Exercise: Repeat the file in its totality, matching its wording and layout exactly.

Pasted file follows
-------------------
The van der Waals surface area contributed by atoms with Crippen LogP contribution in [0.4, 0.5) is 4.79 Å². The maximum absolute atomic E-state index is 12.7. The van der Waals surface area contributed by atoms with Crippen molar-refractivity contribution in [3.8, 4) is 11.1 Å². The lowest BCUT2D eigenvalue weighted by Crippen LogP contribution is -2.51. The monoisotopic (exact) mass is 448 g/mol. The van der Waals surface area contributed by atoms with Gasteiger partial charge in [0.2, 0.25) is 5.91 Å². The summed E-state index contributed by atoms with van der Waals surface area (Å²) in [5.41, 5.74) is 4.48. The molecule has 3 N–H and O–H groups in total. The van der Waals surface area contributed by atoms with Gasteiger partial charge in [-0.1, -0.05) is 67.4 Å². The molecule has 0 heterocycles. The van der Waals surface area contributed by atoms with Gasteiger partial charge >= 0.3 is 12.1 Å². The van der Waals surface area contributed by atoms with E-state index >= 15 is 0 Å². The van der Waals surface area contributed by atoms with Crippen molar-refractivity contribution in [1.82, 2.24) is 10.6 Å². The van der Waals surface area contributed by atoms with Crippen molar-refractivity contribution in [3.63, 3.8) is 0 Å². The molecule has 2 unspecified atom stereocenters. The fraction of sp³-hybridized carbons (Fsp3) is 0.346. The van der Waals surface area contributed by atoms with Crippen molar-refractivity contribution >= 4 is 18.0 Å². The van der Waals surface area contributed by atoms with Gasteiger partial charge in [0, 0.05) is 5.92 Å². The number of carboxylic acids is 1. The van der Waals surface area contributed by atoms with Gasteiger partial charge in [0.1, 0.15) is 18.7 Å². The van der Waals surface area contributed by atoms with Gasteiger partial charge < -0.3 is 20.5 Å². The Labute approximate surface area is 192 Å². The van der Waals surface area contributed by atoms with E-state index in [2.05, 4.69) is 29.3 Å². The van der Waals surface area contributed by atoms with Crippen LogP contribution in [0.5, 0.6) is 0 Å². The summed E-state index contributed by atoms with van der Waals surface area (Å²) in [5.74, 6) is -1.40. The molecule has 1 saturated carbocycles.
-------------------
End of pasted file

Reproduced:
The van der Waals surface area contributed by atoms with Crippen LogP contribution in [0.4, 0.5) is 4.79 Å². The maximum absolute atomic E-state index is 12.7. The van der Waals surface area contributed by atoms with Crippen molar-refractivity contribution in [3.8, 4) is 11.1 Å². The lowest BCUT2D eigenvalue weighted by Crippen LogP contribution is -2.51. The monoisotopic (exact) mass is 448 g/mol. The van der Waals surface area contributed by atoms with Gasteiger partial charge in [0.2, 0.25) is 5.91 Å². The summed E-state index contributed by atoms with van der Waals surface area (Å²) in [5.41, 5.74) is 4.48. The molecule has 3 N–H and O–H groups in total. The van der Waals surface area contributed by atoms with Gasteiger partial charge in [-0.1, -0.05) is 67.4 Å². The molecule has 0 heterocycles. The van der Waals surface area contributed by atoms with Gasteiger partial charge >= 0.3 is 12.1 Å². The van der Waals surface area contributed by atoms with E-state index >= 15 is 0 Å². The van der Waals surface area contributed by atoms with Crippen molar-refractivity contribution in [1.82, 2.24) is 10.6 Å². The van der Waals surface area contributed by atoms with Crippen molar-refractivity contribution in [3.63, 3.8) is 0 Å². The molecule has 2 unspecified atom stereocenters. The fraction of sp³-hybridized carbons (Fsp3) is 0.346. The van der Waals surface area contributed by atoms with Crippen molar-refractivity contribution >= 4 is 18.0 Å². The van der Waals surface area contributed by atoms with Gasteiger partial charge in [0, 0.05) is 5.92 Å². The number of carboxylic acids is 1. The van der Waals surface area contributed by atoms with Gasteiger partial charge in [0.1, 0.15) is 18.7 Å². The van der Waals surface area contributed by atoms with Gasteiger partial charge < -0.3 is 20.5 Å². The Labute approximate surface area is 192 Å². The van der Waals surface area contributed by atoms with E-state index in [2.05, 4.69) is 29.3 Å². The van der Waals surface area contributed by atoms with Crippen LogP contribution in [0.5, 0.6) is 0 Å². The summed E-state index contributed by atoms with van der Waals surface area (Å²) in [5.74, 6) is -1.40. The molecule has 1 saturated carbocycles.